Since her death in 1980 the reputation of Catholic novelist Antonia White has enjoyed both a literary renaissaince and public controversy
Antonia White Diaries 1926-1957 edited by Susan Chitty (Constable, £19.25)
IN old age, Antonia White was asked whether her life had been happy. Not happy, she answered, but "interesting". In Susan Chitty's introduction to the first of these two edited versions of her ' diaries, she notes that even the most unfortunate event would be described by her mother as "interesting". It is this writer's curiosity in her herself, other • people and the spiritual meaning ' behind it all which makes this • book so absorbing. She noted "something in my nature craves for violent surprises ... an ' unexpected happening, even if it is painful, sharpens my sense of life."
In another woman, this might sound like a cheap search for sensation but in Antonia White it ' recalls her period of breakdown in '1923 when "life" was denied her • for six months. Wh..m this diary • 'opens, she has already had two marriages which have been annulled and her third, to Tom • Hopkinson, is not going to last much longer. She has two daughters, Susan Chitty by Silas • Glossop to whom she was never married, and Lyndall Hopkinson.
They have each written a memoir of their mother. Lyndall's Nothing to Forgive, was written in response to what she considered her half sister's unfairly harsh picture of their mother's behaviour. In her memoir, Lyndall refers to these diaries saying that Antonia "wrote almost exclusively of her changeable attitude to herself and those close to her. Once a jproblem, an idea or a person became ensnared in the machinery of her mind it risked becoming an obsession and being transformed."
This seems a good definition of the art of fiction and these private diaries echo much in Antonia White's novels. In the 1920s and 1930s she had
temporarily abandoned the Catholic Church in a desperate search for love and sex. She became involved with a startling assortment of men, including, with most physical satisfaction, two brothers, the youngest being 21 and 17 years her junior. She records her unsuccessful struggles to reconcile the physical and spiritual sides of her nature.
In 1941 when she had given up sex and returned to the church, she wrote "Certainly my chief difficulties about the church centre round her attitude to sex. So a case could evidently be made out for the church being an alternative to sexual life. Whatever the truth is, it is certainly a fact in my own life that I have always had an either/or attitude about sex and the sin' itual life. For years I felt I would not be able to write if I had a happy sex life."
Perhaps the saddest aspect of her nature was her inability to give or take joy from her two daughters who should have been her natural companions for life
The tangled web of Antonia White's unhappiness, which had its roots in her relationship with her Catholic convert father, Cecil G Botting, caused her most pain by its strangling grip on her writing. For the first half of these diaries she is desperately seeking to follow the success of Frost in May with another novel but only finding herself capable of lightweight journalism. In the 1930s she undergoes Freudian analysis which is recorded, in all its pain, in her "Analysis Diary". By the time the war started, she was finding it easier to write, easier to pray and her sexual involvement with men was over.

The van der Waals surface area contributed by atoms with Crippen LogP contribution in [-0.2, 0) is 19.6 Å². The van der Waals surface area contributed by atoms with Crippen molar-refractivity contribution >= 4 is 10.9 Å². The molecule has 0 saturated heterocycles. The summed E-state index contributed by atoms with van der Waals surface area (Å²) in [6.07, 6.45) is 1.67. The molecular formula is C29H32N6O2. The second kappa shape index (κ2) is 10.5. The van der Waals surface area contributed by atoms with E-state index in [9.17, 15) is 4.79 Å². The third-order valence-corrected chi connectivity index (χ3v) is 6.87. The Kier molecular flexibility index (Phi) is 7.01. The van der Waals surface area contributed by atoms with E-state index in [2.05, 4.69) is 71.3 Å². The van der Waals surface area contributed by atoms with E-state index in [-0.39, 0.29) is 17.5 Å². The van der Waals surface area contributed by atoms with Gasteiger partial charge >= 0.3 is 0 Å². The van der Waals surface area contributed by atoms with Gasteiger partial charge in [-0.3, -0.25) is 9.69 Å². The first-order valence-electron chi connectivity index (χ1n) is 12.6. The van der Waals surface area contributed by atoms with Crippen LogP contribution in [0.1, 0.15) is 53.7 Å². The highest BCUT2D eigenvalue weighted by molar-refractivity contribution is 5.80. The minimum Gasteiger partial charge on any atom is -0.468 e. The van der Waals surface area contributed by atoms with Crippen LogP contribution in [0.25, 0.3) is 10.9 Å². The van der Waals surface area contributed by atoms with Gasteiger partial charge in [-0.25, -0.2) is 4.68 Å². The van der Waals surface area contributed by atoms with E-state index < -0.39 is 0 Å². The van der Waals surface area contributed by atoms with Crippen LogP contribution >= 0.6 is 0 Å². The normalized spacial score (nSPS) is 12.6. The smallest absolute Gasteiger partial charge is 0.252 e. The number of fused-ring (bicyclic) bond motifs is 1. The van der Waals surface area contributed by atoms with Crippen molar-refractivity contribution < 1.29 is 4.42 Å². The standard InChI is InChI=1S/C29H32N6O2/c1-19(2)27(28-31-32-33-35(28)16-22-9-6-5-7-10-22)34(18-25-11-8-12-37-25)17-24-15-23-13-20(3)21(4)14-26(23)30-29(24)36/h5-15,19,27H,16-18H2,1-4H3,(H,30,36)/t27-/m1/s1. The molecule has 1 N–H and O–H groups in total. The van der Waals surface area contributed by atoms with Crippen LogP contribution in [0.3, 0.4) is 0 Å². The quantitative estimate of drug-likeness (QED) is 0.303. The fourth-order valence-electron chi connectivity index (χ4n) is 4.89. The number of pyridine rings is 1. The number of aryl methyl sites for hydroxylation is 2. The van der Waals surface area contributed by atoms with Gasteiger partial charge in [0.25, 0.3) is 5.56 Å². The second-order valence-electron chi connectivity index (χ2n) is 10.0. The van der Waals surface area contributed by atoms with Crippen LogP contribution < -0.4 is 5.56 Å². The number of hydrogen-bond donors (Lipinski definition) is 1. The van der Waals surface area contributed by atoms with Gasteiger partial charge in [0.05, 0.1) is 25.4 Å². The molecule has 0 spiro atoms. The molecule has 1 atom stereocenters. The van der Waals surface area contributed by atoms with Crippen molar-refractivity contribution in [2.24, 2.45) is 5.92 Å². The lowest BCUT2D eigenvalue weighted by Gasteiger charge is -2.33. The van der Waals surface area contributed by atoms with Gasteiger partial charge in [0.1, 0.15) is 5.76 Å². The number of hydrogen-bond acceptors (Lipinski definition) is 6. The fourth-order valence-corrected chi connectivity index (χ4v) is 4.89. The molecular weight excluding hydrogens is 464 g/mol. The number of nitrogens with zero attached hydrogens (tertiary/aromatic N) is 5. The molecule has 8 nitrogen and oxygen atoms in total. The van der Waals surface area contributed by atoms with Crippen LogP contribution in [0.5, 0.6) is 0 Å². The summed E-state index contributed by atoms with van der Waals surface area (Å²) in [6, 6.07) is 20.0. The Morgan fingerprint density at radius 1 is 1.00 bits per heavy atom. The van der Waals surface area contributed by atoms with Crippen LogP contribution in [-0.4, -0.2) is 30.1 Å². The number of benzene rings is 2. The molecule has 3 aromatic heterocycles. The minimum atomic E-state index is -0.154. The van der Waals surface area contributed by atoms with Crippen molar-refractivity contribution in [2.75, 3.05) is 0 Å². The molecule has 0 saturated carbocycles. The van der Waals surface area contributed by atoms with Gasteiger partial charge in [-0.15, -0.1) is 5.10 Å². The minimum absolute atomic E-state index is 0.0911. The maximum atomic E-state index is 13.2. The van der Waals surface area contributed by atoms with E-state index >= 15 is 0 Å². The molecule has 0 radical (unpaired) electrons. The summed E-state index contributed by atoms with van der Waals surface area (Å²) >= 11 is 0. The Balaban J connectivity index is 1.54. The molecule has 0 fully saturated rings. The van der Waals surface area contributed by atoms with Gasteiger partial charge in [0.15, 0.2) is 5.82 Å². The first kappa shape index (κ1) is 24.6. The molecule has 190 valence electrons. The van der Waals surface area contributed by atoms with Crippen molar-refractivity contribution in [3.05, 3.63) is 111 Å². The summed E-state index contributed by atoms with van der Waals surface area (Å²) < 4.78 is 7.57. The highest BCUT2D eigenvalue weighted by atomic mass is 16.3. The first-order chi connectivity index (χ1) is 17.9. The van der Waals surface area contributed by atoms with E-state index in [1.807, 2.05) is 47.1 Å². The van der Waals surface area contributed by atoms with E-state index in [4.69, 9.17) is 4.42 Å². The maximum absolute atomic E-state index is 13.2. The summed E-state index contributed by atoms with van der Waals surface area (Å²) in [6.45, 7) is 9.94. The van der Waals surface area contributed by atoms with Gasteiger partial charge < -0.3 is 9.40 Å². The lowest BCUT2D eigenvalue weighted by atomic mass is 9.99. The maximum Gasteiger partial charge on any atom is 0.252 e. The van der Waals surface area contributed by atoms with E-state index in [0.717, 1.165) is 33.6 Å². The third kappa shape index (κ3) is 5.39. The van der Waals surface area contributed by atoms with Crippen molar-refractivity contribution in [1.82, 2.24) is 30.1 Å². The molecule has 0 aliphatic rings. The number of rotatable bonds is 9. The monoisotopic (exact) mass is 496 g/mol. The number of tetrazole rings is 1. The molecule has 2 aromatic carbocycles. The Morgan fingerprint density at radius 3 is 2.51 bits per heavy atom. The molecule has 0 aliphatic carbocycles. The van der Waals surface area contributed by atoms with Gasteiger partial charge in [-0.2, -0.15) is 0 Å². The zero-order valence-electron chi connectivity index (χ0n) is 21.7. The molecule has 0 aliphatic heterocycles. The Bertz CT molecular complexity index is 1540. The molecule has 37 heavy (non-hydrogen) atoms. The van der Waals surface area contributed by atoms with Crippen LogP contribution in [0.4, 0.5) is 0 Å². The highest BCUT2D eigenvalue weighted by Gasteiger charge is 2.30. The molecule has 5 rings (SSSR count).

Nevertheless the obsessive side of her nature led her to become involved in a semilesbian relationship with Benedicta, a tortured Catholic who, for a while, managed to make very difficult what could have been consolation.
Antonia also tried various other forms of religious worship including becoming, fairly briefly, a follower of Meher Baba, an Indian holy man from whom she once received a divine message to eat a turd from the cat's litter tray as a penance.
Antonia White never lost the longing for a happy marriage in which her contradictions, anxieties and loneliness might be assuaged. In 1951 she wrote "I feel very much that my next stage is as it were marriage. Actual marriage has of course been a hopeless failure for me. I can see that I am always after fathers or sons, not husbands..."
Perhaps the saddest aspect of her nature was her inability to give or take joy from her two daughters who should have been her natural companions for life. When young her neurotic selfabsorption makes sure they figure little in the diaries, but later on she makes an effort to do better. However she admits "where I have failed my children most is in a morbid terror of their annihilating me ... it is hard not to see them as enemies out to take everything I have".
When Susan tried to commit suicide before her Oxford finals and was eventually released from hospital home to Antonia, she found herself unable to cope with her daughter's mood swings and threw her out. This led to a complete break in their relationship for five years which caused her immense grief.
The second volume which follows this one will take us up to Antonia White's death at 81. This collection, ending as she approaches 60, still shows a woman battling her demons, both on a spiritual level and on other matters she cared about very much indeed, like being too fat.
Susan Chitty who had to fight a legal battle to have this book published, has edited the work immaculately and produced some witty biographical sketches on the strange people in her mother's life. It is not for an outsider to judge whether the intimate revelations will cause pain to those involved. But there is no doubt that the content of these diaries amply justifies publication.